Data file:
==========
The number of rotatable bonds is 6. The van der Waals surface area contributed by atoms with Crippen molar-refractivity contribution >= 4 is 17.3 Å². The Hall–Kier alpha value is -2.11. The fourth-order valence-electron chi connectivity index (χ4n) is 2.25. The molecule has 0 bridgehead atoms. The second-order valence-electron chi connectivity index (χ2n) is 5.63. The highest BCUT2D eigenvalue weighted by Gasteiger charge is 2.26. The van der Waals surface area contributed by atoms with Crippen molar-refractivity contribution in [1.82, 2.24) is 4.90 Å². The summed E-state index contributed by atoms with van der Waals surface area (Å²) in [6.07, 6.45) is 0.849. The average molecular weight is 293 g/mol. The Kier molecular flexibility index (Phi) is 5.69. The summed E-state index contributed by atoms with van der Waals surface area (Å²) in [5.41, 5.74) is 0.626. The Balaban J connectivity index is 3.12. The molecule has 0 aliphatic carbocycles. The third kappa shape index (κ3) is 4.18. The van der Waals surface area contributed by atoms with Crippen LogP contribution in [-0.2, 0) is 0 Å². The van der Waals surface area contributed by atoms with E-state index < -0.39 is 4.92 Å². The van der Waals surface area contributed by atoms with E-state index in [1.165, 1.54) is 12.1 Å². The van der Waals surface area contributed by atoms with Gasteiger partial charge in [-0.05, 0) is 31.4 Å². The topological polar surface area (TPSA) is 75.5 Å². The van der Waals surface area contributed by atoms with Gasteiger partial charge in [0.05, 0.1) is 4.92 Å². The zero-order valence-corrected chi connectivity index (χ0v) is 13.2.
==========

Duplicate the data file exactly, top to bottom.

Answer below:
The number of rotatable bonds is 6. The van der Waals surface area contributed by atoms with Crippen molar-refractivity contribution >= 4 is 17.3 Å². The Hall–Kier alpha value is -2.11. The fourth-order valence-electron chi connectivity index (χ4n) is 2.25. The molecule has 0 bridgehead atoms. The second-order valence-electron chi connectivity index (χ2n) is 5.63. The highest BCUT2D eigenvalue weighted by Gasteiger charge is 2.26. The van der Waals surface area contributed by atoms with Crippen molar-refractivity contribution in [1.82, 2.24) is 4.90 Å². The summed E-state index contributed by atoms with van der Waals surface area (Å²) in [6.07, 6.45) is 0.849. The average molecular weight is 293 g/mol. The Kier molecular flexibility index (Phi) is 5.69. The summed E-state index contributed by atoms with van der Waals surface area (Å²) in [5.41, 5.74) is 0.626. The Balaban J connectivity index is 3.12. The molecule has 0 aliphatic carbocycles. The third kappa shape index (κ3) is 4.18. The van der Waals surface area contributed by atoms with Crippen LogP contribution in [-0.2, 0) is 0 Å². The van der Waals surface area contributed by atoms with E-state index < -0.39 is 4.92 Å². The van der Waals surface area contributed by atoms with E-state index in [1.165, 1.54) is 12.1 Å². The van der Waals surface area contributed by atoms with Gasteiger partial charge in [-0.05, 0) is 31.4 Å². The topological polar surface area (TPSA) is 75.5 Å². The van der Waals surface area contributed by atoms with Gasteiger partial charge in [0.05, 0.1) is 4.92 Å². The zero-order valence-corrected chi connectivity index (χ0v) is 13.2.